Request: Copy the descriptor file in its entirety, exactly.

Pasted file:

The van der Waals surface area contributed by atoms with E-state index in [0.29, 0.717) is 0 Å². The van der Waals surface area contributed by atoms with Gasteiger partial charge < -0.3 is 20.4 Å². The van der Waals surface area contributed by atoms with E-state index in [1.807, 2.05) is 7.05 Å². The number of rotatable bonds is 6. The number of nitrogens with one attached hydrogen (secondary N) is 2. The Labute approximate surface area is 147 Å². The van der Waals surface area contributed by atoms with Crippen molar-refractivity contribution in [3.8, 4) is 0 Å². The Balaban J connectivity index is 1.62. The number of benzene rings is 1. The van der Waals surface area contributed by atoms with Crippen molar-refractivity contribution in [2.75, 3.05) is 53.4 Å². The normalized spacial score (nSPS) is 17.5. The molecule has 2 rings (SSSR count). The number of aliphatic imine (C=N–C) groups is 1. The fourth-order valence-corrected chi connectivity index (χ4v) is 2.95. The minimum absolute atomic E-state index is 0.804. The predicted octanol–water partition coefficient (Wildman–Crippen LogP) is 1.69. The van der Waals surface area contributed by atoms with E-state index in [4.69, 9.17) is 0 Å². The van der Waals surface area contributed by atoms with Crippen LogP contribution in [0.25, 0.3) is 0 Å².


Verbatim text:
The van der Waals surface area contributed by atoms with E-state index in [0.29, 0.717) is 0 Å². The van der Waals surface area contributed by atoms with Gasteiger partial charge < -0.3 is 20.4 Å². The van der Waals surface area contributed by atoms with E-state index in [1.807, 2.05) is 7.05 Å². The number of rotatable bonds is 6. The number of nitrogens with one attached hydrogen (secondary N) is 2. The Labute approximate surface area is 147 Å². The van der Waals surface area contributed by atoms with Crippen molar-refractivity contribution in [3.8, 4) is 0 Å². The Balaban J connectivity index is 1.62. The number of benzene rings is 1. The van der Waals surface area contributed by atoms with Crippen molar-refractivity contribution in [2.75, 3.05) is 53.4 Å². The normalized spacial score (nSPS) is 17.5. The molecule has 2 rings (SSSR count). The number of aliphatic imine (C=N–C) groups is 1. The fourth-order valence-corrected chi connectivity index (χ4v) is 2.95. The minimum absolute atomic E-state index is 0.804. The predicted octanol–water partition coefficient (Wildman–Crippen LogP) is 1.69. The van der Waals surface area contributed by atoms with E-state index in [4.69, 9.17) is 0 Å². The van der Waals surface area contributed by atoms with Crippen LogP contribution in [0.25, 0.3) is 0 Å².